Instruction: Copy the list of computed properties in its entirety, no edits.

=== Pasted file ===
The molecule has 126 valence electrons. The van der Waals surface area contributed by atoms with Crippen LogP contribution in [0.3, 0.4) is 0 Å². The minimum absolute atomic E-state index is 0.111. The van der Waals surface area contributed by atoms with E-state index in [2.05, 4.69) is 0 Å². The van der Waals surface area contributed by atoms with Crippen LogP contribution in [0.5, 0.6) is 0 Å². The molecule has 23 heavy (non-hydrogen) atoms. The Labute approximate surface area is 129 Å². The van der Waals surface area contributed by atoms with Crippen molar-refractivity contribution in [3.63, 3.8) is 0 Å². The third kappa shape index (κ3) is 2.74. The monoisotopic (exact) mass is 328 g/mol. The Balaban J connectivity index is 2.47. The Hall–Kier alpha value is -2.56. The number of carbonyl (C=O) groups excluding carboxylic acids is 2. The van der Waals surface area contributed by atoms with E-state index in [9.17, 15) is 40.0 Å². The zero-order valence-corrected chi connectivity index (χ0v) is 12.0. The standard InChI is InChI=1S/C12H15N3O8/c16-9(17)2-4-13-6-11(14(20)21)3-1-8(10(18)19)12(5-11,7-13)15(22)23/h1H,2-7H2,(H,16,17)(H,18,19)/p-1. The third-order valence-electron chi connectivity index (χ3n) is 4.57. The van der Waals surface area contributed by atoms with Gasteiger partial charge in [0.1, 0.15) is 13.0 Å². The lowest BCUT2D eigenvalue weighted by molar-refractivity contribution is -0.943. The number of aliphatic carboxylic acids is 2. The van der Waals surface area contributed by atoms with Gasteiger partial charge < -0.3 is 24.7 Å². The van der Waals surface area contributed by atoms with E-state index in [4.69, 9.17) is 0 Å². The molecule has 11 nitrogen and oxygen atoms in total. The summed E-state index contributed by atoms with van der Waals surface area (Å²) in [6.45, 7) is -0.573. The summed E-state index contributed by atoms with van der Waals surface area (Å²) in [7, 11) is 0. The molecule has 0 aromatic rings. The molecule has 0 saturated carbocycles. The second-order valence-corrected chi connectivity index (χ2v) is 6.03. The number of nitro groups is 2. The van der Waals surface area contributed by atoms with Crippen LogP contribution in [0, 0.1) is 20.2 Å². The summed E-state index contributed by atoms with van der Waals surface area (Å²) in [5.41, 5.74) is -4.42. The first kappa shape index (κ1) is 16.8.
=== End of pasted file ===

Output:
The molecule has 126 valence electrons. The van der Waals surface area contributed by atoms with Crippen LogP contribution in [0.3, 0.4) is 0 Å². The minimum absolute atomic E-state index is 0.111. The van der Waals surface area contributed by atoms with E-state index in [2.05, 4.69) is 0 Å². The van der Waals surface area contributed by atoms with Crippen LogP contribution in [0.5, 0.6) is 0 Å². The molecule has 23 heavy (non-hydrogen) atoms. The Labute approximate surface area is 129 Å². The van der Waals surface area contributed by atoms with Crippen molar-refractivity contribution in [3.63, 3.8) is 0 Å². The third kappa shape index (κ3) is 2.74. The monoisotopic (exact) mass is 328 g/mol. The Balaban J connectivity index is 2.47. The Hall–Kier alpha value is -2.56. The number of carbonyl (C=O) groups excluding carboxylic acids is 2. The van der Waals surface area contributed by atoms with E-state index in [9.17, 15) is 40.0 Å². The zero-order valence-corrected chi connectivity index (χ0v) is 12.0. The standard InChI is InChI=1S/C12H15N3O8/c16-9(17)2-4-13-6-11(14(20)21)3-1-8(10(18)19)12(5-11,7-13)15(22)23/h1H,2-7H2,(H,16,17)(H,18,19)/p-1. The third-order valence-electron chi connectivity index (χ3n) is 4.57. The van der Waals surface area contributed by atoms with Gasteiger partial charge in [0.1, 0.15) is 13.0 Å². The lowest BCUT2D eigenvalue weighted by molar-refractivity contribution is -0.943. The number of aliphatic carboxylic acids is 2. The van der Waals surface area contributed by atoms with Gasteiger partial charge < -0.3 is 24.7 Å². The van der Waals surface area contributed by atoms with E-state index in [4.69, 9.17) is 0 Å². The molecule has 11 nitrogen and oxygen atoms in total. The summed E-state index contributed by atoms with van der Waals surface area (Å²) in [6.45, 7) is -0.573. The summed E-state index contributed by atoms with van der Waals surface area (Å²) in [7, 11) is 0. The molecule has 0 aromatic rings. The molecule has 0 saturated carbocycles. The second-order valence-corrected chi connectivity index (χ2v) is 6.03. The number of nitro groups is 2. The van der Waals surface area contributed by atoms with Crippen LogP contribution in [0, 0.1) is 20.2 Å². The summed E-state index contributed by atoms with van der Waals surface area (Å²) in [5.41, 5.74) is -4.42. The first kappa shape index (κ1) is 16.8.